Expect the Burger King deal to be part of Harper’s key economic message going forward, even if the tax savings for the burger chain may not be all they seemed at first glance.

Canada’s basic corporate tax rate is about 26 per cent, while it is about 35 per cent in the U.S., but both companies paid a rate in the range of 27 per cent at the time of the deal.

Burger King, facing a consumer backlash south of the border where “tax inversion” has become an issue, said the deal was all about growth and the Canadian market and that was why the newly merged company would be headquartered in Oakville.

The main message here is that Timmy’s will remain Timmy’s and our politicians will continue to pander to its patrons.

The symbiotic nature of the relationship between Tim Hortons and Canadian politicians was neatly captured by my Star colleague Susan Delacourt in her 2013 book, Shopping for Votes: How Politicians Choose Us and We Choose Them.

“Tim Hortons voters don’t like fancy, foreign synonyms for their morning coffee and they like their politics to be predictable, beige — just like the doughnuts and decor at their national treasure of a food retailer,’’ she wrote.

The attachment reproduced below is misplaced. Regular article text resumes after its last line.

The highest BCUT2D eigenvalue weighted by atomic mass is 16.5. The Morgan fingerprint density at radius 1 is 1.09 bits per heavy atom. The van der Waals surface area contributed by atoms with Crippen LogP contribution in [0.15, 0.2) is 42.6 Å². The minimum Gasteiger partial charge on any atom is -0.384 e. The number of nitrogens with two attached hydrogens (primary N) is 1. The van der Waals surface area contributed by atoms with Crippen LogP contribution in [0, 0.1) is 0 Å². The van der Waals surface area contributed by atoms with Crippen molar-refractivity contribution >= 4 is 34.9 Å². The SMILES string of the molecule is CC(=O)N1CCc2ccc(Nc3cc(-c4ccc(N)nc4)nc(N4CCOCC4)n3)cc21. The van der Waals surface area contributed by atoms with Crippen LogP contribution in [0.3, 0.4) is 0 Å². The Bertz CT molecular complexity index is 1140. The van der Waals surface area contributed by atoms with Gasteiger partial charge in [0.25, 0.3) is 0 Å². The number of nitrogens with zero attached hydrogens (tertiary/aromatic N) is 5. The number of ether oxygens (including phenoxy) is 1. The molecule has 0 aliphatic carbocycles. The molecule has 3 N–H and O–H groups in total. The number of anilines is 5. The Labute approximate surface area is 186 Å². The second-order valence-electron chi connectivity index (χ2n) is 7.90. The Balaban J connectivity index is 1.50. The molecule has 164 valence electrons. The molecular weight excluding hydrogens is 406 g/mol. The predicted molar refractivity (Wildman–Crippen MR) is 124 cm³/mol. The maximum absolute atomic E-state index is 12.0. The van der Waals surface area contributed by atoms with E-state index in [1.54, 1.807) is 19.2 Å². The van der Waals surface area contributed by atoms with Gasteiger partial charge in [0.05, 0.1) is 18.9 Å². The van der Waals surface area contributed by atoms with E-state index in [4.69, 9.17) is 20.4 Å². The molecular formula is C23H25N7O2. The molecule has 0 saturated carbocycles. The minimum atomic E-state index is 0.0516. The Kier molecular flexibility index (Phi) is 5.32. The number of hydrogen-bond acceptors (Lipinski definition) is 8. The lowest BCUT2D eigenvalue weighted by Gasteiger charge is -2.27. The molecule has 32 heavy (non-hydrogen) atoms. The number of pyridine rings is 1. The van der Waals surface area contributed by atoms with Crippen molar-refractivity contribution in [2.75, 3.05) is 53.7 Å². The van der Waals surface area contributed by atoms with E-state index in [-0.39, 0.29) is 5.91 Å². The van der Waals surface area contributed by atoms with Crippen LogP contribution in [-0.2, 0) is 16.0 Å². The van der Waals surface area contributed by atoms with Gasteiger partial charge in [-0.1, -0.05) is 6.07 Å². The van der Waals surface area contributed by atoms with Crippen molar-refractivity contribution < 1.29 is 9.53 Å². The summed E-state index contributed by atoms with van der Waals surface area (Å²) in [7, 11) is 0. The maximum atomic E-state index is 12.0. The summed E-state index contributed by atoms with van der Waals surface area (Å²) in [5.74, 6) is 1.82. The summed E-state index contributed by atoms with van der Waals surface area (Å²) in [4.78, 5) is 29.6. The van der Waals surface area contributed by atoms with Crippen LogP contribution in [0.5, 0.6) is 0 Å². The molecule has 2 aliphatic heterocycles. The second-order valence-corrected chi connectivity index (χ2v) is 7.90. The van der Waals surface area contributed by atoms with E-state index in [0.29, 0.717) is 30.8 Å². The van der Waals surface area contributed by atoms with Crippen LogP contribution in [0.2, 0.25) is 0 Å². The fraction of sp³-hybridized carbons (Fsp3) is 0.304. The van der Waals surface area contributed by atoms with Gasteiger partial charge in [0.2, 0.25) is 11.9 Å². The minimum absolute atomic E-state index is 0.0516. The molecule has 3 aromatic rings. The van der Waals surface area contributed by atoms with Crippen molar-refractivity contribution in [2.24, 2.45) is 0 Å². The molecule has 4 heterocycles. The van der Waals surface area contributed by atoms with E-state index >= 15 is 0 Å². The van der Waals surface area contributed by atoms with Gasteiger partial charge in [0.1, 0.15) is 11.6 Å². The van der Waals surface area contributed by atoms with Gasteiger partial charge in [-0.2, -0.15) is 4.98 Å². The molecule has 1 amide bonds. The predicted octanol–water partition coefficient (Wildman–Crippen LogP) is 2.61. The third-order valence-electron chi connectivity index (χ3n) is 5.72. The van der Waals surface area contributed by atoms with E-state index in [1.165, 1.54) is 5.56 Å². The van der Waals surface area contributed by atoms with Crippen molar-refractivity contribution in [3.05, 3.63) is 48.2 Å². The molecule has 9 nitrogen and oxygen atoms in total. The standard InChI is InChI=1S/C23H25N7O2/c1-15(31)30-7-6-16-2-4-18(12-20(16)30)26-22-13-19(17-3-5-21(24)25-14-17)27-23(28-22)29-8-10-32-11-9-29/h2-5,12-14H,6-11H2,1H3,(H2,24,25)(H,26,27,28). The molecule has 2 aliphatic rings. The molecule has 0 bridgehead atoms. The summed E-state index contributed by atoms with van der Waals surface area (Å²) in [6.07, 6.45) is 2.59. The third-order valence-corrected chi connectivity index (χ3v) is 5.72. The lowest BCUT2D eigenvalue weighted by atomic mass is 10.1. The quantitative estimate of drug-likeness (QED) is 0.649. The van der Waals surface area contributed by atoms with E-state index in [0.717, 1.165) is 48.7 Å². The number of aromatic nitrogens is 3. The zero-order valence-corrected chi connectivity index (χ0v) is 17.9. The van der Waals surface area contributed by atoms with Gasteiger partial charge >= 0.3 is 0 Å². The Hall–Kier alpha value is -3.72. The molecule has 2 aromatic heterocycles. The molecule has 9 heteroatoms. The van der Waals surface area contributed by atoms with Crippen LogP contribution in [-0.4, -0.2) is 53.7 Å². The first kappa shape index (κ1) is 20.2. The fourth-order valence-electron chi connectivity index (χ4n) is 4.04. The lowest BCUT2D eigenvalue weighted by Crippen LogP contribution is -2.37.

On that day in 2009, Harper was celebrating Tim’s “return home” after it had been bought by U.S.-based Wendy’s in 1995.

Its iconic status did not suffer during that period. It won’t now.

“The United States is a great place to visit, but let’s face it, there is no place like our home and native land,’’ said Harper, joined by Flaherty and six Conservative MPs.

Harper managed to evoke the former Leafs defenceman Horton, the great Toronto teams of the 1960s and the original six. He even quoted Pierre Berton and spoke as a hockey parent who knows “that when it is -20 C and everyone is up for a 6 a.m. practice, nothing motivates the team more than a box of Timbits, and nothing warms the parents in the stands better than a hot double-double.’’

It was, as Delacourt wrote, “an unsubtle way to persuade Canadians of Harper’s true patriot love and homespun authenticity.’’

But the real point of the speech was to tout his carving of corporate tax rates, a move that he said brought Tim Hortons back home.